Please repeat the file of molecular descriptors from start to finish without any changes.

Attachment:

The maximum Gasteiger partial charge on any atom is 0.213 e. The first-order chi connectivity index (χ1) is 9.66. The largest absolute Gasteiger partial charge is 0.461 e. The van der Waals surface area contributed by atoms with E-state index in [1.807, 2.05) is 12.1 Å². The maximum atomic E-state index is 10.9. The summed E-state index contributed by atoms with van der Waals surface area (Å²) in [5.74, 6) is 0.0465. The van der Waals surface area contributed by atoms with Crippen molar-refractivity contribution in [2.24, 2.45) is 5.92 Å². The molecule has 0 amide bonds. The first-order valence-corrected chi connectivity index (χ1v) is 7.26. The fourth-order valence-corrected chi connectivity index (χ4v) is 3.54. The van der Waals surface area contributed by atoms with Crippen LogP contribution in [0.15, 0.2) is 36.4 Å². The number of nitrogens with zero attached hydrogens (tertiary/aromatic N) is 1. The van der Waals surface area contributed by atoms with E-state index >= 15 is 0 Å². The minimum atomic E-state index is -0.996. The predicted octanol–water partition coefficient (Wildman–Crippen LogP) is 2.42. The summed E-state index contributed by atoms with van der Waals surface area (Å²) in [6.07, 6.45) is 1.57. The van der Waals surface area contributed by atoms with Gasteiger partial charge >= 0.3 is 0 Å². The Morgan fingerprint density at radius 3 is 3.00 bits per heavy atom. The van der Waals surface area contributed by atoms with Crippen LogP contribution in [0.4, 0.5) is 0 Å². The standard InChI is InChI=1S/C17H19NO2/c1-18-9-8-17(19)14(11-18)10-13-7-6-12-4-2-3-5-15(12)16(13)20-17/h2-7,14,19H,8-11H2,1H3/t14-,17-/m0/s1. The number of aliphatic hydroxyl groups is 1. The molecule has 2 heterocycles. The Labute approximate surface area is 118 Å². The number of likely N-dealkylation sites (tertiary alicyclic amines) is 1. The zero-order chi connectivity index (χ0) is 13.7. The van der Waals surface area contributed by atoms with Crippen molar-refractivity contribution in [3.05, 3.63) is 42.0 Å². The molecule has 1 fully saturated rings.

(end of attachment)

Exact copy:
The maximum Gasteiger partial charge on any atom is 0.213 e. The first-order chi connectivity index (χ1) is 9.66. The largest absolute Gasteiger partial charge is 0.461 e. The van der Waals surface area contributed by atoms with E-state index in [1.807, 2.05) is 12.1 Å². The maximum atomic E-state index is 10.9. The summed E-state index contributed by atoms with van der Waals surface area (Å²) in [5.74, 6) is 0.0465. The van der Waals surface area contributed by atoms with Crippen molar-refractivity contribution in [2.24, 2.45) is 5.92 Å². The molecule has 0 amide bonds. The first-order valence-corrected chi connectivity index (χ1v) is 7.26. The fourth-order valence-corrected chi connectivity index (χ4v) is 3.54. The van der Waals surface area contributed by atoms with Crippen LogP contribution in [0.15, 0.2) is 36.4 Å². The number of nitrogens with zero attached hydrogens (tertiary/aromatic N) is 1. The van der Waals surface area contributed by atoms with E-state index >= 15 is 0 Å². The minimum atomic E-state index is -0.996. The predicted octanol–water partition coefficient (Wildman–Crippen LogP) is 2.42. The summed E-state index contributed by atoms with van der Waals surface area (Å²) in [6.07, 6.45) is 1.57. The van der Waals surface area contributed by atoms with Gasteiger partial charge >= 0.3 is 0 Å². The Morgan fingerprint density at radius 3 is 3.00 bits per heavy atom. The van der Waals surface area contributed by atoms with Crippen LogP contribution in [0.4, 0.5) is 0 Å². The standard InChI is InChI=1S/C17H19NO2/c1-18-9-8-17(19)14(11-18)10-13-7-6-12-4-2-3-5-15(12)16(13)20-17/h2-7,14,19H,8-11H2,1H3/t14-,17-/m0/s1. The number of aliphatic hydroxyl groups is 1. The molecule has 2 heterocycles. The Labute approximate surface area is 118 Å². The number of likely N-dealkylation sites (tertiary alicyclic amines) is 1. The zero-order chi connectivity index (χ0) is 13.7. The van der Waals surface area contributed by atoms with Crippen molar-refractivity contribution in [3.05, 3.63) is 42.0 Å². The molecule has 1 fully saturated rings.